Carmichael: Being a lifeguard is still cool and can prepare you for life (column)
Even though the show “Baywatch” is not as popular as it once was, it’s still cool to be a lifeguard. Here at the Western Eagle County Metropolitan Recreation District, we are starting to recruit lifeguards for the upcoming summer season with a training scheduled for April 23-27. Working as a lifeguard gives teenagers valuable work experience, skills, an opportunity to explore different career paths and the chance to meet new people.
Meet Carson Patterson, who is 22 and started working for WECMRD as a lifeguard shortly after he graduated from Eagle Valley High School. I sat down with Patterson to discuss how becoming a lifeguard for WECMRD has influenced his character and decision to pursue a career in public safety.
“Being a lifeguard for WECMRD has prepared me for so many opportunities in life. It has taught me responsibility, respect and leadership. Lifeguarding prepares you for real-world work challenges,” Patterson said.
Patterson graduated from high school in 2014 and was training to become a firefighter, his first experience in public safety. He wanted to become a lifeguard because he knew the rigorous training and experience in emergency response and first aid would give him a leg up when pursuing his real passion, a career in public safety.
“Lifeguarding has taught me the necessary skills to move forward with my career goals. I am exploring a variety of careers in public safety, and because of the experience I received as a WECMRD lifeguard, I’m fully prepared,” Patterson said.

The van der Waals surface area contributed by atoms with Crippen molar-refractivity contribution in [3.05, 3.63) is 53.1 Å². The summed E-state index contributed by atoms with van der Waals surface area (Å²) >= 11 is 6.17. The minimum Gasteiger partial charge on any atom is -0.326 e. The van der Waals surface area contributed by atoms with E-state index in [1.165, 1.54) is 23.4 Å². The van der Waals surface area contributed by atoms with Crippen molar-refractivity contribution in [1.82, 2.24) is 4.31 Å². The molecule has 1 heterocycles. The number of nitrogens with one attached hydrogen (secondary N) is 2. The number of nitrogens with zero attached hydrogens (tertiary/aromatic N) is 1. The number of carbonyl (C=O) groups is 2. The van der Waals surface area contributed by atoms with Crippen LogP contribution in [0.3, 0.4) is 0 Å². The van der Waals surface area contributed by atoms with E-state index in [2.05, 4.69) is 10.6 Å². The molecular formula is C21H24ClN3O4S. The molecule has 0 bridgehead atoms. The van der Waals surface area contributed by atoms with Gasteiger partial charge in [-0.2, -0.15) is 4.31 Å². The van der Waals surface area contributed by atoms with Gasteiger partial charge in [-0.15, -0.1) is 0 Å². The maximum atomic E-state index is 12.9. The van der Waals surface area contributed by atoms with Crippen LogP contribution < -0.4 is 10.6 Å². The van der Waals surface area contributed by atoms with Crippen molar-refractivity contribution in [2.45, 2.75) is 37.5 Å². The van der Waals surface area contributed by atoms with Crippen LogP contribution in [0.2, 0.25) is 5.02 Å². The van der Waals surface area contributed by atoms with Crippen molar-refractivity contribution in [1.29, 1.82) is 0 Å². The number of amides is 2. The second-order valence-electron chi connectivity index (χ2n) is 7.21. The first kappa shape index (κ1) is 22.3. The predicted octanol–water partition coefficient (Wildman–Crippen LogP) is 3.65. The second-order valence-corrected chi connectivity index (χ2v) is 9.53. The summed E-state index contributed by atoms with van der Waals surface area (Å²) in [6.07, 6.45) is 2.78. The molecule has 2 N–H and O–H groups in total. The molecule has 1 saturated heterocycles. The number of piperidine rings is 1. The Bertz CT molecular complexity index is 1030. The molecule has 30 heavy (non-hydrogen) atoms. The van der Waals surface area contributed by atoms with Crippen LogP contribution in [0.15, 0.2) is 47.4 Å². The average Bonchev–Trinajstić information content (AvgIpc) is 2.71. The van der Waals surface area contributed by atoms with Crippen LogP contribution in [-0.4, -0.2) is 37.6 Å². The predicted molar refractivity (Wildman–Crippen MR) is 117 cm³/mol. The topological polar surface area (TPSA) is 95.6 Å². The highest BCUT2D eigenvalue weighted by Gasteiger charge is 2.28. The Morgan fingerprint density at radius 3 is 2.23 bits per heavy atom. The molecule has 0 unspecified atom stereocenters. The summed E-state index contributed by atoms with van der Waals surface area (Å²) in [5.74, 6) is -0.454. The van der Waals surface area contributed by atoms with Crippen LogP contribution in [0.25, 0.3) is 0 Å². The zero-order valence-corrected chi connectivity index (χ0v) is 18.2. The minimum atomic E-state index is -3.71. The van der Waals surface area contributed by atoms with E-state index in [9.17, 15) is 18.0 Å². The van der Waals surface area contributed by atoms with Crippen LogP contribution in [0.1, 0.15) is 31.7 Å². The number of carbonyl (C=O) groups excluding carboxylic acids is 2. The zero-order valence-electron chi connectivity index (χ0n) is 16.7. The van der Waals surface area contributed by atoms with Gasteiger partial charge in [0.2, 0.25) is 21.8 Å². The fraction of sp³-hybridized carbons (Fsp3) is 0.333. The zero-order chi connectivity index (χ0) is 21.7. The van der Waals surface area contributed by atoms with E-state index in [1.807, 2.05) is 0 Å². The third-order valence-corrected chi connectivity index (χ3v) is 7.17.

Through his combination of lifeguard training and firefighter training, Patterson was able to handle several serious first aid incidents. He demonstrated he could keep a calm head during an emergency and give the best possible care to every person at Gypsum Recreation Center.
Along with gaining valuable work experience, he also improved his leadership and communication skills.
Patterson always remembers little details about our guests. He makes their day brighter by turning on the waterfall for swimmers without reminder or grabbing pool floats for the special needs adult groups before they even ask. His positive attitude is contagious at work. He teaches co-workers how to properly lift weights, volunteers at roller derby bouts and even joined the ballet to fulfill a male role for another lifeguard’s dance recital.
If you’re interested in becoming a lifeguard for WECMRD, then we have an upcoming week-long training during spring break, April 23-27 at the Gypsum Recreation Center. Being a lifeguard at WECMRD comes with perks like free access to our facilities and shift breaks to focus on homework once other tasks are complete. You can learn more, apply and register for an upcoming training at http://www.wecmrd.org.
“I would recommend this job to any high school and college student. Working as a WECMRD lifeguard is prefect for all students because shifts are very flexible,” Patterson said.
We will certainly miss him here at WECMRD — he’s been an essential part of the Gypsum Recreation Center staff. Cheers to your next adventure in life, Carson.
Kacy Carmichael is the aquatics manager for WECMRD. When she’s not working you’ll find her snowboarding, mountain biking or playing roller derby.